From the Sense Motive skill description on page 81 of the Player's Handbook:

SENSE MOTIVE (WIS)

Use this skill to tell when someone is bluffing you, to discern hidden messages in conversations, or to sense when someone is being magically influenced. This skill represents sensitivity to the body language, speech habits, and mannerisms of others.

Check: A successful check lets you avoid being bluffed (see the Bluff skill, page 67). You can also use this skill to determine when "something is up" (that is, something odd is going on) or to assess someone's trustworthiness. Your DM may decide to make your Sense Motive check secretly, so that you don't necessarily know whether you were successful.

Task Sense Motive DC

Hunch 20
Sense enchantment 25 or 15
Discern secret message Varies

Sense Enchantment: You can tell that someone's behavior is being influenced by an enchantment effect (by definition, a mind-affecting effect), such as charm person, even if that person isn't aware of it. The usual DC is 25, but if the target is dominated (see dominate person in Chapter 11: Spells), the DC is only 15 because of the limited range of the target's activities.

Action: Trying to gain information with Sense Motive generally takes at least 1 minute, and you could spend a whole evening trying to get a sense of the people around you.

Try Again: No, though you may make a Sense Motive check for each Bluff check made against you.

Special: A ranger gains a bonus on Sense Motive checks when using this skill against a favored enemy (see page 47).

If you have the Negotiator feat, you get a +2 bonus on Sense Motive checks.

Synergy: If you have 5 or more ranks in Sense Motive, you get a +2 bonus on Diplomacy checks.

Mind-Affecting: A spell descriptor (see Rules of the Game: Reading Spell Descriptions) indicating a spell that alters the subject's thoughts, emotions, and perceptions. In the latter case, the subject's senses aren't affected, but the subject's mental responses to her senses are changed.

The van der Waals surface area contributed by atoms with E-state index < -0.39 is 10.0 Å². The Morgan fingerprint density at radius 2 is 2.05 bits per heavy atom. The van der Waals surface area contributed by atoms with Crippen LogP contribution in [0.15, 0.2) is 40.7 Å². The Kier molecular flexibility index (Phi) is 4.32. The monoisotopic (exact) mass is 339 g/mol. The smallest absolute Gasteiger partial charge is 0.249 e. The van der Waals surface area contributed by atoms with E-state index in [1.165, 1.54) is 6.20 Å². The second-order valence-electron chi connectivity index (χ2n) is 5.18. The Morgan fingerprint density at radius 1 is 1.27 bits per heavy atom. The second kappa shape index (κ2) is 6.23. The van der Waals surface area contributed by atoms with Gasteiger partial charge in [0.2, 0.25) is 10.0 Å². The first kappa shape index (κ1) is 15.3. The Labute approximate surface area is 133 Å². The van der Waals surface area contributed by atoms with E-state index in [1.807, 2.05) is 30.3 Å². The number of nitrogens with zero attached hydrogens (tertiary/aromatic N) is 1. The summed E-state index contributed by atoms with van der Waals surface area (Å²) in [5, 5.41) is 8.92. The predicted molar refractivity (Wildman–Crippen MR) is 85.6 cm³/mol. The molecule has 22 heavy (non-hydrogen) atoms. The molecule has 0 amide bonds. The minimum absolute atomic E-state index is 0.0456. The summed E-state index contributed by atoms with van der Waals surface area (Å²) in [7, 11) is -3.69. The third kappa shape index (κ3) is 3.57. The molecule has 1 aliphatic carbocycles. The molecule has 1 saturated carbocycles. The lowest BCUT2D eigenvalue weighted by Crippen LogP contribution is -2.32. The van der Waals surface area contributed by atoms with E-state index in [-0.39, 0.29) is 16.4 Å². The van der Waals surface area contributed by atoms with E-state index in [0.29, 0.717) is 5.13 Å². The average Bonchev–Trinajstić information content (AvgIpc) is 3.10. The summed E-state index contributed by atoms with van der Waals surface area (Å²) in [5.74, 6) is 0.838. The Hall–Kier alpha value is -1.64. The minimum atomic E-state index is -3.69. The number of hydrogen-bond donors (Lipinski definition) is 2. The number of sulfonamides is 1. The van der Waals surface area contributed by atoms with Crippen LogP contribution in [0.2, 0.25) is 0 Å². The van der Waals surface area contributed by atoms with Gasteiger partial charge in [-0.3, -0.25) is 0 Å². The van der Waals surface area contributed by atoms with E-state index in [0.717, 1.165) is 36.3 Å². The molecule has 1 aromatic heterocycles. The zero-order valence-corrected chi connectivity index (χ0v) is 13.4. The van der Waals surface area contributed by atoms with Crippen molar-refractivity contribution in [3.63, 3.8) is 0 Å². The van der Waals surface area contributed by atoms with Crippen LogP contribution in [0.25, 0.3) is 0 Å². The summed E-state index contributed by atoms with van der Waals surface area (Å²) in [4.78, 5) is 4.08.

Mind-affecting effects include charms, compulsions, phantasms, patterns, fear effects, and morale effects.

Mind-affecting spells don't work on creatures that lack Intelligence scores (such creatures literally do not have minds), nor do they affect constructs, oozes, plants, undead, and vermin.

If a mind-affecting special attack from a creature also has the sonic descriptor, you can become immune to the attack by stopping your ears, but only if you do so before you're subjected to the attack (see page 314 in the Monster Manual). As noted in the glossary entry (see the sonic attack entry for more information), stopping one's ears ahead of time allows opponents to avoid having to make saving throws against mind-affecting sonic attacks, but not other kinds of sonic attacks (such as those that deal damage).

Enchantment Basics

From the dispel magic spell text on page 223 of the Player's Handbook:

Targeted Dispel: One object, creature, or spell is the target of the dispel magic spell. You make a dispel check (1d20 + your caster level, maximum +10) against the spell or against each ongoing spell currently in effect on the object or creature. The DC for this dispel check is 11 + the spell's caster level.

As noted earlier, all enchantment spells are mind-affecting spells. Enchantments don't work on mindless creatures, nor do they work on certain other kinds of creatures, such as undead (see the previous section). A few other basics follow:

Detecting Enchantments

When you suspect that an ally has been enchanted, you can confirm your suspicion using the detect magic spell or the Sense Motive skill on page 81 of the Player's Handbook.

Anyone who has received an enchantment spell has an aura of enchantment magic that a detect magic spell can detect. The aura's power depends on the spell level, as shown in the detect magic spell description. If the subject has received multiple spells, stronger auras might mask weaker ones, making it more difficult or impossible to identify the enchantment aura, also as noted in the spell description.

From the binding spell text on page 205 of the Player's Handbook: